The Fifth Ministerial Conference on the Bologna Process – a bi-annual event where the progress of the Bologna Process is monitored and new actions are decided upon – took place in London last week. This basically means a bombardment of papers, reports and speeches about what’s been going on and what needs to be done, coming from everyone that is somehow related to higher education. All this has culminated in the London Communique (pdf).

I haven’t had the time to go through all the documents yet, but the Communique does’nt seem to hold many surprises (which is not surprising of course for an inter-governmental document set up by over 40 countries). I did however read about an interesting option by Franck Vandenbroucke (in Dutch), Flemish minister of education and host for the Sixth Conference in 2009. He argues that the difference between the late and early adopters of the Bologna principles is too wide and that it is better for the early staters to explore the next frontiers for European cooperation, instead of waiting for the rest to catch up.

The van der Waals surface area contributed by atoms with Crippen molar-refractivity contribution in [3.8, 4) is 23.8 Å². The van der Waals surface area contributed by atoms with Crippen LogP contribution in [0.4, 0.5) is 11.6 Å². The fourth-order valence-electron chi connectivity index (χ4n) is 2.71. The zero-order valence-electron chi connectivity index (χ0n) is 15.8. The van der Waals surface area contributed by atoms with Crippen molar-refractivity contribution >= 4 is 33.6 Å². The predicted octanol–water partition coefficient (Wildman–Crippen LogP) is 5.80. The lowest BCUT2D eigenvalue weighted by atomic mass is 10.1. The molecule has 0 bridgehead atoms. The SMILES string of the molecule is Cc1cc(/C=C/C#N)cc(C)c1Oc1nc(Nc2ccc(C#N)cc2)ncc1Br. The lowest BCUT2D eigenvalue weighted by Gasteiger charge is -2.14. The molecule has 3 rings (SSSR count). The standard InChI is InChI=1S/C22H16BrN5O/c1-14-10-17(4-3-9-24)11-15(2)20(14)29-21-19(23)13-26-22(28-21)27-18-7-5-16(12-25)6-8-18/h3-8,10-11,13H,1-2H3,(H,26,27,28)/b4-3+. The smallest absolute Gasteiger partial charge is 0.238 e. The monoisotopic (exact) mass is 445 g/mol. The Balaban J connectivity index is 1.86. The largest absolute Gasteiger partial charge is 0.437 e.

Euractiv has an article about the different perspectives on the outcome of the 5th Ministerial Conference. Here’s my interpretation:

The European Union:

We want universities to be liberated from the shackles of state domination (you’ll be better of with us)!

European Students:

It’s all about us so you better take us seriously! Or else…

European Universities:

If you give us more freedom and more money we will give you whatever you want (and pay for)

European Business:

Actually, we have no clue what we want so we’ll just repeat that we want your graduates to be interdisciplinary, process oriented and adaptable problem solvers that can work in teams. You figure it out…

The Brits:

We should all adopt similar standards… preferably the British ones

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